Update on the Brazil rubbish story: the rubbish is on the move

Global for meblog bits

An update from [A rubbish story].

Morning, bloggers!

A few days ago, we brought up a little blog report from one of Global Radio News’ Brazilian correspondents, Simon Lane.

Simon noticed that there was an awful lot of rubbish sitting just off the Brazilian coast, and wrote about the how’s and why’s on our Ning network, Sell News.

To quickly sum up, the rubbish – or shiploads of garbage – was from the United Kingdom, and arrived at the coast of Brazil to dump its load. However, the Brazilian government barred the rubbish cargo from Brazilian soil, and a political and media tussle began.

Simon’s first entry on the rubbish story is located here.

Our original blog post about the story is likewise here.

Today, Simon tells us that the rubbish is on the move again:

“Who’s going to recycle a condom?” – President Lula

Posted by Simon Lane on July 28, 2009 at 7:30pm

Everyone wants to know what’s happening to the 1 600 tons of toxic waste illegally imported from the UK into Brazil recently. Well, it’s all going back to the old country so get your masks on if they’re any left down at Boots. In fact, no less than 41 containers were sealed by IBAMA (Brazil’s Eco-cops) last week and should be on their way, if not now, then, er, shortly. The story, according to the laws of disproportionate tragedy, seems to have disappeared from the Brazilian press today – in vain did I seek a vituperative outburst in the letters’ pages but the natives still show great deference to bold empires – the last gem to hand being an amusing report by an O GLOBO correspondent from a couple of days ago. There’s a nice photo of Environment Minister Carlos Minc pointing to an open container in mask and outsize black gloves and a wonderful reaction from the president of the republic, Lula, on a visit to São Paulo: “They (rich countries) are so clean and pollution-conscious … but who’s going to recycle a condom?” Good point. Lula and Minister Minc are enjoying some moral high ground for a moment so let them have their turn … besides, there’s a clean view up there. Lula made it quite clear what he thought of everyone lecturing Brazil on “inhuman working conditions” (that must be the third thing people don’t like about this country I forgot to mention in my previous post) in sugar cane plantations, which produce one of Brazil’s principal exports, high-grade ethanol, which the Greenies love so much as it is reduces all those nasty emissions. But what price slavery if we can all breathe a bit better in the knowledge that sea levels will not, after all, be over our heads by Christmas? Let’s get some perspective here! As for the work in hand, everything is under control and running to schedule, the 1.3 million dollar fine for “crimes against the environment” (that’s one notch below genocide) gratefully received and stored for a special occasion. Let’s use that money wisely to celebrate global inclusiveness and safe-sex hedonism irrespective of social orientation. Waste not, want not …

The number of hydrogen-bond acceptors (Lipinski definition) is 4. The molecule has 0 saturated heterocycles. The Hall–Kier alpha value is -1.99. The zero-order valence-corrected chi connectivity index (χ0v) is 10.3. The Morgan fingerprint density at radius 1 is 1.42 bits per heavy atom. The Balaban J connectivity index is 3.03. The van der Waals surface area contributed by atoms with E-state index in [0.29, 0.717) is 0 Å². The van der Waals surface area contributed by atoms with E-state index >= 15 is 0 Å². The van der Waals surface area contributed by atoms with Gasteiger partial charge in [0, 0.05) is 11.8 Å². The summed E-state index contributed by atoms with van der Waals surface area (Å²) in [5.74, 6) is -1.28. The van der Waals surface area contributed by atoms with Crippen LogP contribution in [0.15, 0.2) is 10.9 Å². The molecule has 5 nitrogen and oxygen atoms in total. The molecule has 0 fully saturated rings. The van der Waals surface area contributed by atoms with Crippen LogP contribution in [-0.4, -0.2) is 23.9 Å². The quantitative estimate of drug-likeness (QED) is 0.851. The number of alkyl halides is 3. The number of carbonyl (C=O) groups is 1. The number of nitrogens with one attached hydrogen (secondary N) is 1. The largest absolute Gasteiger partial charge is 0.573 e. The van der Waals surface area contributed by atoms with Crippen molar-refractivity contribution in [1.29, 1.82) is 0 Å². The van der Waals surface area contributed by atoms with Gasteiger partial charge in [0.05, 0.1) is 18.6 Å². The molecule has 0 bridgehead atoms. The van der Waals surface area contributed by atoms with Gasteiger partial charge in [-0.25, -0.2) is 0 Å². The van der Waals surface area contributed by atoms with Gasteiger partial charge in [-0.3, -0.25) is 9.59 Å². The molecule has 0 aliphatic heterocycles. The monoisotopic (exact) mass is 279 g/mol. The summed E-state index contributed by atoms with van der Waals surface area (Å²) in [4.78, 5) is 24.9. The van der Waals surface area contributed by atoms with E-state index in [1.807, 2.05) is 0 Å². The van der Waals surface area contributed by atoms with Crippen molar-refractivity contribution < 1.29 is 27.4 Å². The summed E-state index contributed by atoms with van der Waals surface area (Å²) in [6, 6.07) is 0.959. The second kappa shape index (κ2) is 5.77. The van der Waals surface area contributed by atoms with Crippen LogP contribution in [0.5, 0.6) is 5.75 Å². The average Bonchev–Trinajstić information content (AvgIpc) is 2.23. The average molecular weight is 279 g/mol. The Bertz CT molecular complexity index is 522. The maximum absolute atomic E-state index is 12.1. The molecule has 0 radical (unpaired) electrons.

Read the entry on our Ning, Sell News.

Special thanks for an e-mail from last night from a GFM blog reader. Their letter tipped us to the update in Brazil issued a few days ago, and we immediately rung up Simon to hear his voice from the ground.

Global for me enjoys working alongside you – it’s all about connecting you to the reporter behind the news desk.

So far we’ve covered this story with simple blogs and e-mails, but if you would like more comprehensive news coverage on this controversial rubbish, let us know. Hop over to our Suggest and Fund page for more information.



–GFM Team

E-mail your story ideas to  

Join our discussions on Twitter. @GFMEditor

• Our Ning network, Sell News.

• Read our Global for me challenge. Make the news work for you.

Earth Journalism Awards

Bookmark and Share


One Response to Update on the Brazil rubbish story: the rubbish is on the move

  1. Great information, I will be linking back to you and going to look around at your other posts.

Leave a Reply

Fill in your details below or click an icon to log in:

WordPress.com Logo

You are commenting using your WordPress.com account. Log Out /  Change )

Google+ photo

You are commenting using your Google+ account. Log Out /  Change )

Twitter picture

You are commenting using your Twitter account. Log Out /  Change )

Facebook photo

You are commenting using your Facebook account. Log Out /  Change )


Connecting to %s

%d bloggers like this: